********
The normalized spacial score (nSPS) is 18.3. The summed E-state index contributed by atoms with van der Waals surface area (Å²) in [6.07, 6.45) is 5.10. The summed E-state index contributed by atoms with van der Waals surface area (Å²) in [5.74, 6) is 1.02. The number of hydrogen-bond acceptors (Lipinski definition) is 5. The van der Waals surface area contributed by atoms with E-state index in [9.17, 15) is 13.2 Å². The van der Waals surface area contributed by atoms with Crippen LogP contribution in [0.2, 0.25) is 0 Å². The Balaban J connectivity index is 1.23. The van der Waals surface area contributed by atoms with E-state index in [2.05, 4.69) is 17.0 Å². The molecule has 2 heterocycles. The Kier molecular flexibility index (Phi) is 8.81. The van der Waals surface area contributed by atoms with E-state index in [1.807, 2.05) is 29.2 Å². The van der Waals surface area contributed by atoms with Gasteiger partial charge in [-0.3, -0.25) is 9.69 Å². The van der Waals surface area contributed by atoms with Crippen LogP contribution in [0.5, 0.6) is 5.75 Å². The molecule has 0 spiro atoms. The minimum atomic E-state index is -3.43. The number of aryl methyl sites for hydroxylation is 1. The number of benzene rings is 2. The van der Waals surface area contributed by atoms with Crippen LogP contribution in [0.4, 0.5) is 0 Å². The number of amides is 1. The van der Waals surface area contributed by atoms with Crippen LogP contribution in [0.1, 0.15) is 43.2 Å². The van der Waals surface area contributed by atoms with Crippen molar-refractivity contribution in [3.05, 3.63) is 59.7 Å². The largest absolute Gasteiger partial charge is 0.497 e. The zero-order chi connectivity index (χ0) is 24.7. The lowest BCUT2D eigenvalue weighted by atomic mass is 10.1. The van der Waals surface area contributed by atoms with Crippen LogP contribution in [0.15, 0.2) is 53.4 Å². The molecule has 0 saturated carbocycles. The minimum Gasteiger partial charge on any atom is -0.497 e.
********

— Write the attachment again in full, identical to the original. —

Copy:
The normalized spacial score (nSPS) is 18.3. The summed E-state index contributed by atoms with van der Waals surface area (Å²) in [6.07, 6.45) is 5.10. The summed E-state index contributed by atoms with van der Waals surface area (Å²) in [5.74, 6) is 1.02. The number of hydrogen-bond acceptors (Lipinski definition) is 5. The van der Waals surface area contributed by atoms with E-state index in [9.17, 15) is 13.2 Å². The van der Waals surface area contributed by atoms with Crippen LogP contribution in [0.2, 0.25) is 0 Å². The Balaban J connectivity index is 1.23. The van der Waals surface area contributed by atoms with E-state index in [2.05, 4.69) is 17.0 Å². The molecule has 2 heterocycles. The Kier molecular flexibility index (Phi) is 8.81. The van der Waals surface area contributed by atoms with E-state index in [1.807, 2.05) is 29.2 Å². The van der Waals surface area contributed by atoms with Gasteiger partial charge in [-0.3, -0.25) is 9.69 Å². The van der Waals surface area contributed by atoms with Crippen LogP contribution in [0.5, 0.6) is 5.75 Å². The molecule has 0 spiro atoms. The minimum atomic E-state index is -3.43. The number of aryl methyl sites for hydroxylation is 1. The number of benzene rings is 2. The van der Waals surface area contributed by atoms with Crippen LogP contribution in [0.4, 0.5) is 0 Å². The number of amides is 1. The van der Waals surface area contributed by atoms with Crippen LogP contribution in [0.1, 0.15) is 43.2 Å². The van der Waals surface area contributed by atoms with Crippen molar-refractivity contribution in [3.05, 3.63) is 59.7 Å². The largest absolute Gasteiger partial charge is 0.497 e. The zero-order chi connectivity index (χ0) is 24.7. The lowest BCUT2D eigenvalue weighted by atomic mass is 10.1. The van der Waals surface area contributed by atoms with Crippen LogP contribution in [0.15, 0.2) is 53.4 Å². The molecule has 0 saturated carbocycles. The minimum Gasteiger partial charge on any atom is -0.497 e.